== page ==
In Sum…
With only a few months into the IEM market, T-PEOS already brings us some heavy hitters – the unassuming D-200 series punches well above its price range, the love-it / hate-it H-100 series brings brightness and bass into one unique formula, and the hybrid triple driver H-200 gives a top-tier sound with a mid-tier price. I think it is fair to say, the Korean does know how to impress - and given their overall performance, it will be also fair to give them a recommendation of Sonic Diamond.

A thanks to T-PEOS as well as its authorized dealer, Mellow Works Studio for the samples.

Numeric rating can be found on The List

Disclaimer: All trademarks and logos in the website belong to their respective owners. Beside getting free review samples, I don't work for or get paid by anyone to write anything on this website, or anywhere else in that matter. Also, free review samples are never sold for any financial gain. I do buy gears and review them, but for simplicity you (the reader) should always assume what I review is free sample in nature (and thus comes with all the bias). The website does have Google Ads and Amazon Associates enabled (which I have no direct control over their content) - though I don't write review for a living, nor does the ads generates enough money to cover my breakfast (in fact, not even one breakfast per week). Listening to music and playing with audio gears are purely hobby for me. In short, I am just an audiophiles who happens to have his own blog. Not a journalist who happens to be an audiophile. Oh, and excuse my writing as I am not a native English speaker and can't afford a proofreader. Also, just because I don't write in a negative tone doesn't mean I don't write down the negative aspect of a gear. Please read them carefully. Last but not least, please note that this site uses cookies to track visitors' number and page view.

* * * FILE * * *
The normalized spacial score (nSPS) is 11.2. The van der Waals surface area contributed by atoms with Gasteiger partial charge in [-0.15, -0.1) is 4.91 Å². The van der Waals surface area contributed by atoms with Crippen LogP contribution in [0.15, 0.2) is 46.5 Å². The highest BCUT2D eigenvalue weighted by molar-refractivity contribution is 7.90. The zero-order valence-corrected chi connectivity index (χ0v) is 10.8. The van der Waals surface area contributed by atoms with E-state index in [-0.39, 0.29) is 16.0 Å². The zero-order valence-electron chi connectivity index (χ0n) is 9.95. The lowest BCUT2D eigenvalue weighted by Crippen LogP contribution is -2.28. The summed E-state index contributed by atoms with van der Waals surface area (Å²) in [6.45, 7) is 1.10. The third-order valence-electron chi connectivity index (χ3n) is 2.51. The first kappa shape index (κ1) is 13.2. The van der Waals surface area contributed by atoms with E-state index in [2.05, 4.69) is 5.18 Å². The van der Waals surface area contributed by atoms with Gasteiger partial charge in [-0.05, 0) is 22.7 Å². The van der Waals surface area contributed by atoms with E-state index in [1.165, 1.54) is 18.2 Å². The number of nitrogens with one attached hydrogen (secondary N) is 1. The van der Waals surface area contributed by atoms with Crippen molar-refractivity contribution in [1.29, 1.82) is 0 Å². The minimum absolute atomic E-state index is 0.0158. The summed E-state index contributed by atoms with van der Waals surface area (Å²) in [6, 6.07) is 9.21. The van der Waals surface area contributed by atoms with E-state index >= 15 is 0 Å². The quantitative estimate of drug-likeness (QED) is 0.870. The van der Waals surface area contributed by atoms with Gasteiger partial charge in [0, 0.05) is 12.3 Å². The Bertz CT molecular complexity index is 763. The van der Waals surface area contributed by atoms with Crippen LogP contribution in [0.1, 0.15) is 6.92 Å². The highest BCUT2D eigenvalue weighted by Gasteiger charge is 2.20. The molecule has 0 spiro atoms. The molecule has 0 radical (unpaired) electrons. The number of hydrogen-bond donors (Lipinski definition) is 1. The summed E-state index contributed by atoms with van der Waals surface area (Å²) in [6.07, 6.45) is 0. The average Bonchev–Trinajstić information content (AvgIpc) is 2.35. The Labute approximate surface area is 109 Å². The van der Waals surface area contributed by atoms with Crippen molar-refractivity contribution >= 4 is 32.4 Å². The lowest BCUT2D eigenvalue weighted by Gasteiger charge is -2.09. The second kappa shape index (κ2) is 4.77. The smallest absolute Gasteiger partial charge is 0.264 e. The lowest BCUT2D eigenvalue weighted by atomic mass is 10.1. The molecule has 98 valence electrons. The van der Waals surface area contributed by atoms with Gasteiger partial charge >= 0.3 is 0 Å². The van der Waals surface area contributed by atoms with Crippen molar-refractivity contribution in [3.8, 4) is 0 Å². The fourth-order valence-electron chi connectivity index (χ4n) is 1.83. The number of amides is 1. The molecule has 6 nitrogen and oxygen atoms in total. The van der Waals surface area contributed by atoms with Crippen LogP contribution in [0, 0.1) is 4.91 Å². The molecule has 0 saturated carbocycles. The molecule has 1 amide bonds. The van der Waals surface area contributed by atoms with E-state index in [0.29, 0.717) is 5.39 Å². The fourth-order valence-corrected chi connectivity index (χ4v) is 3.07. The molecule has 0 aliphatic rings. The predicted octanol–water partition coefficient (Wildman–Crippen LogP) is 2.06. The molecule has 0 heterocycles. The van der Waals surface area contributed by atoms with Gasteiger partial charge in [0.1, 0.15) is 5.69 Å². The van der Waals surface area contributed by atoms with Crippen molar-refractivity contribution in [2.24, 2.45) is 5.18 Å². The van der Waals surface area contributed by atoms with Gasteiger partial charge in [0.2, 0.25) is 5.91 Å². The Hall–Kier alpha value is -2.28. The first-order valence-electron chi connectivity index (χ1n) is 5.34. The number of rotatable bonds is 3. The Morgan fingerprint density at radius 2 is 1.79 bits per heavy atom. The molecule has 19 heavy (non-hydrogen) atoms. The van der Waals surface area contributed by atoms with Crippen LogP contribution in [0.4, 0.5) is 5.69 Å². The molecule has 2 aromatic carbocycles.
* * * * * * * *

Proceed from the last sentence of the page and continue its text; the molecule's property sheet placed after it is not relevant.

Important: All postings are my own personal opinion only and should not be treated as absolute truth. I do get things wrong just like everyone else. Always do your own research!

Lastest Posts

Copyright 2008-2016 In Ear Matters. Powered by Blogger Blogger Templates create by Deluxe Templates. WP by Masterplan